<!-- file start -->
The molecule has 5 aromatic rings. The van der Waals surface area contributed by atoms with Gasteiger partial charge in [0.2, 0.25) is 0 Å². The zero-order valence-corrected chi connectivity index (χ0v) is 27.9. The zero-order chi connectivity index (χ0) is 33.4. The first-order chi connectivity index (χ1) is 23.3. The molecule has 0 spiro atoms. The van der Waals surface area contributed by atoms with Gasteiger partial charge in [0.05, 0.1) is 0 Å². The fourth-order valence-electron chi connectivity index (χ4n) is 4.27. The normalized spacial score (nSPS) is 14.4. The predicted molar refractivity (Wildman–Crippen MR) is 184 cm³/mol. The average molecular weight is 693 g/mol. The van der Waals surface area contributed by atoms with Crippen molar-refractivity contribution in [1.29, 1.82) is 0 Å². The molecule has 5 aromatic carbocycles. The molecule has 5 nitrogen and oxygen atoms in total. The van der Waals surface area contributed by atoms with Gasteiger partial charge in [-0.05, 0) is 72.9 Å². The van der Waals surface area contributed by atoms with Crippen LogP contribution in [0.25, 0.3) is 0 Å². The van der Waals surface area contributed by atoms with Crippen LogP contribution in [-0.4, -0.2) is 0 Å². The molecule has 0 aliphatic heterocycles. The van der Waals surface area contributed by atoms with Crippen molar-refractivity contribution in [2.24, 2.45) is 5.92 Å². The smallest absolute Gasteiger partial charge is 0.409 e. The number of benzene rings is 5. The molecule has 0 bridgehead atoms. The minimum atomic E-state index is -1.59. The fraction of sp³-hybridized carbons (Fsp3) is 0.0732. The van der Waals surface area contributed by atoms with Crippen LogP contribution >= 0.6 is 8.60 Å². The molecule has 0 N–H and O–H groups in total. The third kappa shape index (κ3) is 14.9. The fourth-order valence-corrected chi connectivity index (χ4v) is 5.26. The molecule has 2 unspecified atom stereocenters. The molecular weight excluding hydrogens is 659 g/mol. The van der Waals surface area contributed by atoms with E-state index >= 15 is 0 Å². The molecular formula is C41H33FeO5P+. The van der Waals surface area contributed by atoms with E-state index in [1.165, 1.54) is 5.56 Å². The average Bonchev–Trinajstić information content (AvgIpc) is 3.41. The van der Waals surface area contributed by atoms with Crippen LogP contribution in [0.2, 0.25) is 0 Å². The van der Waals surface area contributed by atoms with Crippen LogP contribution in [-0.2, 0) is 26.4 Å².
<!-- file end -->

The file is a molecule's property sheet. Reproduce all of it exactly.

The molecule has 5 aromatic rings. The van der Waals surface area contributed by atoms with Gasteiger partial charge in [0.2, 0.25) is 0 Å². The zero-order valence-corrected chi connectivity index (χ0v) is 27.9. The zero-order chi connectivity index (χ0) is 33.4. The first-order chi connectivity index (χ1) is 23.3. The molecule has 0 spiro atoms. The van der Waals surface area contributed by atoms with Gasteiger partial charge in [0.05, 0.1) is 0 Å². The fourth-order valence-electron chi connectivity index (χ4n) is 4.27. The normalized spacial score (nSPS) is 14.4. The predicted molar refractivity (Wildman–Crippen MR) is 184 cm³/mol. The average molecular weight is 693 g/mol. The van der Waals surface area contributed by atoms with Crippen molar-refractivity contribution in [1.29, 1.82) is 0 Å². The molecule has 5 aromatic carbocycles. The molecule has 5 nitrogen and oxygen atoms in total. The van der Waals surface area contributed by atoms with Gasteiger partial charge in [-0.05, 0) is 72.9 Å². The van der Waals surface area contributed by atoms with Crippen LogP contribution in [0.25, 0.3) is 0 Å². The van der Waals surface area contributed by atoms with Crippen LogP contribution in [-0.4, -0.2) is 0 Å². The molecule has 0 aliphatic heterocycles. The van der Waals surface area contributed by atoms with Crippen molar-refractivity contribution in [2.24, 2.45) is 5.92 Å². The smallest absolute Gasteiger partial charge is 0.409 e. The number of benzene rings is 5. The molecule has 0 bridgehead atoms. The minimum atomic E-state index is -1.59. The fraction of sp³-hybridized carbons (Fsp3) is 0.0732. The van der Waals surface area contributed by atoms with Crippen LogP contribution >= 0.6 is 8.60 Å². The molecule has 0 N–H and O–H groups in total. The third kappa shape index (κ3) is 14.9. The fourth-order valence-corrected chi connectivity index (χ4v) is 5.26. The molecule has 2 unspecified atom stereocenters. The molecular weight excluding hydrogens is 659 g/mol. The van der Waals surface area contributed by atoms with E-state index >= 15 is 0 Å². The molecular formula is C41H33FeO5P+. The van der Waals surface area contributed by atoms with E-state index in [1.165, 1.54) is 5.56 Å². The average Bonchev–Trinajstić information content (AvgIpc) is 3.41. The van der Waals surface area contributed by atoms with Crippen LogP contribution in [0.2, 0.25) is 0 Å². The van der Waals surface area contributed by atoms with Crippen LogP contribution in [-0.2, 0) is 26.4 Å².